A case of inherited GH deficiency with a 6.7-kb deletion of GH-1 gene

Akira Sugawara, Kunihiko Hanew, Masamichi Ogawa, Takashi Kamijo, Aki Tanaka, Keiichi Itoi, Yutaka Igarashi, Noritaka Iwatani, Hitoshi Kohno, Junichi Koga, Sadayoshi Ito

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2 Citations (Scopus)


We report a case of inherited isolated GH deficiency (IGHD) type IA. The patient (S.A.) is a 15-year-old boy with a chief complaint of short stature. His parents were second cousins. He was delivered of normal size without asphyxia or fetal distress. His growth retardation became prominent 3 months after birth. When he was admitted to Tohoku University Hospital at the age of 3 years and 1 month, his height was 68.3 cm (· ·7.1 SD), his body wt was 7.5 kg, and his bone age was 10 months. His plasma GH level measured with a high sensitivity GH immunoradiometric assay (IRMA) kit was below the detection level (6 pg/ml) either after sequential 3 day administrations of GH releasing hormone (GHRH) followed by arginine infusion, or after GH releasing peptide (GHRP) administration. His other endocrine functions remained normal. No abnormalities were observed in his hypothalamopituitary region by magnetic resonance imaging. Among 5 patients with IGHD whose GH levels were undetectable even after the stimulation with GHRH plus arginine, 2 patients (including the above case) still did not show any response to GHRP. Genetic analyses of the GH-1 gene were undergone in these 5 patients, and revealed that only the patient S.A. had a homozygous 6.7-kb GH-1 gene deletion. His parents, sisters, and paternal grandfather were heterozygotes. The patient was therefore diagnosed as IGHD type IA. We consider that the measurement of plasma GH with the high sensitivity GH IRMA kit after strong GH provocation tests may be useful for the screening of IGHD type IA. Copyright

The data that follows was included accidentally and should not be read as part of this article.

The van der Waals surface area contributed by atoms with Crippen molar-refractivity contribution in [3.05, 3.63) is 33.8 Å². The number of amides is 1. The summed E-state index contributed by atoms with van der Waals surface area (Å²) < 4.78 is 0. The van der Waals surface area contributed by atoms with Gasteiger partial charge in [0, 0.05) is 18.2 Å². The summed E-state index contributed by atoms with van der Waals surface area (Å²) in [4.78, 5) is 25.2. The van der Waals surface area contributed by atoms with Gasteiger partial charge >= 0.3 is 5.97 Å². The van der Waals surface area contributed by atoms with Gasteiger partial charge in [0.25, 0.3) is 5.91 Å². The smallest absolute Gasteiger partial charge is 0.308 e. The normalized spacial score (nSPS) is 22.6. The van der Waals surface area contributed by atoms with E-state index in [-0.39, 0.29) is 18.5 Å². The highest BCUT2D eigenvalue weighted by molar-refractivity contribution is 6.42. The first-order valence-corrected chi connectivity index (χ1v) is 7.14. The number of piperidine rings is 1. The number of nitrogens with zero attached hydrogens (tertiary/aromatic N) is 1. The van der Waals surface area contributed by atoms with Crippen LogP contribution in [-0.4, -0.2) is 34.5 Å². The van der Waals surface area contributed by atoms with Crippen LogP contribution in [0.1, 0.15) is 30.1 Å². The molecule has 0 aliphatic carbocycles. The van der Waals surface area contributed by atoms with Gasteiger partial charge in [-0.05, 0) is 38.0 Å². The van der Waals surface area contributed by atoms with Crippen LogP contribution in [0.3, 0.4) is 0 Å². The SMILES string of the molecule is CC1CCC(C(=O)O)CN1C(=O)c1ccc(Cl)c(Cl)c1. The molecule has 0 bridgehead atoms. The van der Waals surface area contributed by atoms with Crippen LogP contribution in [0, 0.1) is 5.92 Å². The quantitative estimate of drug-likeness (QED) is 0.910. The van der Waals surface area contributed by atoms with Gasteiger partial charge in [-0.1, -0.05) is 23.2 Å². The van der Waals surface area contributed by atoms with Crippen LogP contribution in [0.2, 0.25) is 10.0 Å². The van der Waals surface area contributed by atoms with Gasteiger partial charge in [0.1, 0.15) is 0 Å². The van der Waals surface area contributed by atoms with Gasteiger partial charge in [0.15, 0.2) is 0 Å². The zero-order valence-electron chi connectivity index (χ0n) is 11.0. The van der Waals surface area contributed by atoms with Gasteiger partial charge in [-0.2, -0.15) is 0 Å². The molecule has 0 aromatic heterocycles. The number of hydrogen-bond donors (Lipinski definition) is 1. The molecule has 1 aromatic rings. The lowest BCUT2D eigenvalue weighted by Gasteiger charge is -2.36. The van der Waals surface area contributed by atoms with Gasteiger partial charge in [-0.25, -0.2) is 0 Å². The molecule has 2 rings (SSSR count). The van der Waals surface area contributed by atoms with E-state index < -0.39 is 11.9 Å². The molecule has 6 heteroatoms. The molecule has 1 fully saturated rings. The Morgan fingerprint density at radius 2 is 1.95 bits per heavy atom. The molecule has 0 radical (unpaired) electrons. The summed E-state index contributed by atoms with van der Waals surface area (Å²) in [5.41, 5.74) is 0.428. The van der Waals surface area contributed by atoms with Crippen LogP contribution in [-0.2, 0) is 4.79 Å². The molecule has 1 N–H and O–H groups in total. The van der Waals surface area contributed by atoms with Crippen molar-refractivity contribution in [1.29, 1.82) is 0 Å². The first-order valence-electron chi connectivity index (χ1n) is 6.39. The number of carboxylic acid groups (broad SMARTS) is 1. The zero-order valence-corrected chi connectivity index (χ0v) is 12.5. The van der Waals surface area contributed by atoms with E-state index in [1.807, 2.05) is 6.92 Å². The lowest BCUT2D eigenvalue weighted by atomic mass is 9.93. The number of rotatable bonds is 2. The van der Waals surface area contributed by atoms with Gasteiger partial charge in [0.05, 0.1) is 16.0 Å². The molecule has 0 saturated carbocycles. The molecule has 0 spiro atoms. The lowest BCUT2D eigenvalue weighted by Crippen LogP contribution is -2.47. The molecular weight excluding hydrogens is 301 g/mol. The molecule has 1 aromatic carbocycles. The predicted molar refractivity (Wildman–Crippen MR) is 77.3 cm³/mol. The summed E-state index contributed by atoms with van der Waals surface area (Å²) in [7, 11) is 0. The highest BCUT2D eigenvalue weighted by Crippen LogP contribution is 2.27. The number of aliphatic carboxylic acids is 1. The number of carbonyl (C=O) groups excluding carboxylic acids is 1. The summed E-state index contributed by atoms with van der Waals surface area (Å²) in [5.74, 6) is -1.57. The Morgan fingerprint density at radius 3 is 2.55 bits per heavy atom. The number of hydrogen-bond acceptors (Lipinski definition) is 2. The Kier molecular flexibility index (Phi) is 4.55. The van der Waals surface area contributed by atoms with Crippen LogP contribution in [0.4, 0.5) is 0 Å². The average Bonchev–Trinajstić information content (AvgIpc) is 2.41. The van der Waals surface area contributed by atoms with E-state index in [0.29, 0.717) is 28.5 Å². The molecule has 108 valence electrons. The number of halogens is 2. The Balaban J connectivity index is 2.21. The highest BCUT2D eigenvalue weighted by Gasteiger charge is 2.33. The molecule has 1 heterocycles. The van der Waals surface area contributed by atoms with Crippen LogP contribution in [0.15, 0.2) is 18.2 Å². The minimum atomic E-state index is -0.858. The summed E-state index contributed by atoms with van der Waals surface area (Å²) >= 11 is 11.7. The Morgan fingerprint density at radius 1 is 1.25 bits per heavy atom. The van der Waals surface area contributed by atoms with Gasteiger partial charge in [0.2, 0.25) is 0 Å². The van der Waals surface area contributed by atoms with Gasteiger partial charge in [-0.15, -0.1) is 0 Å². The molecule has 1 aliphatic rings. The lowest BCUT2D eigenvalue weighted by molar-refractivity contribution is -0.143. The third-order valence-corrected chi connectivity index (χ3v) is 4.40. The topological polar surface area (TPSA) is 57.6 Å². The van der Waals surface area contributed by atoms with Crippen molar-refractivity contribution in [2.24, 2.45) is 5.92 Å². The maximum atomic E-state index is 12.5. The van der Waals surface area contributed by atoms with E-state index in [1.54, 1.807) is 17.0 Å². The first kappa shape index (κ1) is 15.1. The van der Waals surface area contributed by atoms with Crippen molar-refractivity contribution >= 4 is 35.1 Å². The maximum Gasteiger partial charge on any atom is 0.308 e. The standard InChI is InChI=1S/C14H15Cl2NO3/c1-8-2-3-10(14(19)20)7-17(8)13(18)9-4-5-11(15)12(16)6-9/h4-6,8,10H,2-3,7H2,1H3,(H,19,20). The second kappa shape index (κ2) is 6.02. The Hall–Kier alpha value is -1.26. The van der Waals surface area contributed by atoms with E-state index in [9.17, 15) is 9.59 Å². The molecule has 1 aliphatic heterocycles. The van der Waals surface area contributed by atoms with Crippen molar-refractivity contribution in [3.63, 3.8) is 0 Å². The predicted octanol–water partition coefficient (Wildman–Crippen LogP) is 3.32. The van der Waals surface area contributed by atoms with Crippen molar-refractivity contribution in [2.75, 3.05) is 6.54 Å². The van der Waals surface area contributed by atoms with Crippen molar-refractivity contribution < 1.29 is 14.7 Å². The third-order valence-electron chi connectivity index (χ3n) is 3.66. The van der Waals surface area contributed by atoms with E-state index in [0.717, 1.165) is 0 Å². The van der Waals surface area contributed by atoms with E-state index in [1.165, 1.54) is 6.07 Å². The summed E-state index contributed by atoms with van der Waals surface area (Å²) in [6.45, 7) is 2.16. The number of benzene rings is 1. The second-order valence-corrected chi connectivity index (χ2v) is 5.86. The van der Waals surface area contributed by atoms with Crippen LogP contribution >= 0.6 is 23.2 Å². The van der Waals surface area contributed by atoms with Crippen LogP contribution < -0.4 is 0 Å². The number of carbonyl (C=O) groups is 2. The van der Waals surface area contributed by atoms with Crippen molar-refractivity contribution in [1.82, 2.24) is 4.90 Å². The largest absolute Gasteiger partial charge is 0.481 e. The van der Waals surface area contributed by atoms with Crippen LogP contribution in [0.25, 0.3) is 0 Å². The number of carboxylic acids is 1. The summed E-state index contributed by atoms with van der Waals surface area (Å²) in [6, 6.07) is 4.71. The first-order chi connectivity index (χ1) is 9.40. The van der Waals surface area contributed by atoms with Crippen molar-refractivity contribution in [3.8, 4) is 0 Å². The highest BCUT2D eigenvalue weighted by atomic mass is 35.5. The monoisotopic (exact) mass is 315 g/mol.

Original languageEnglish
Pages (from-to)41-46
Number of pages6
JournalClinical Pediatric Endocrinology
Issue number1
Publication statusPublished - 1998


  • GH deficiency
  • GH-1 gene deletion
  • Short stature

ASJC Scopus subject areas

  • Pediatrics, Perinatology, and Child Health
  • Endocrinology, Diabetes and Metabolism
  • Endocrinology


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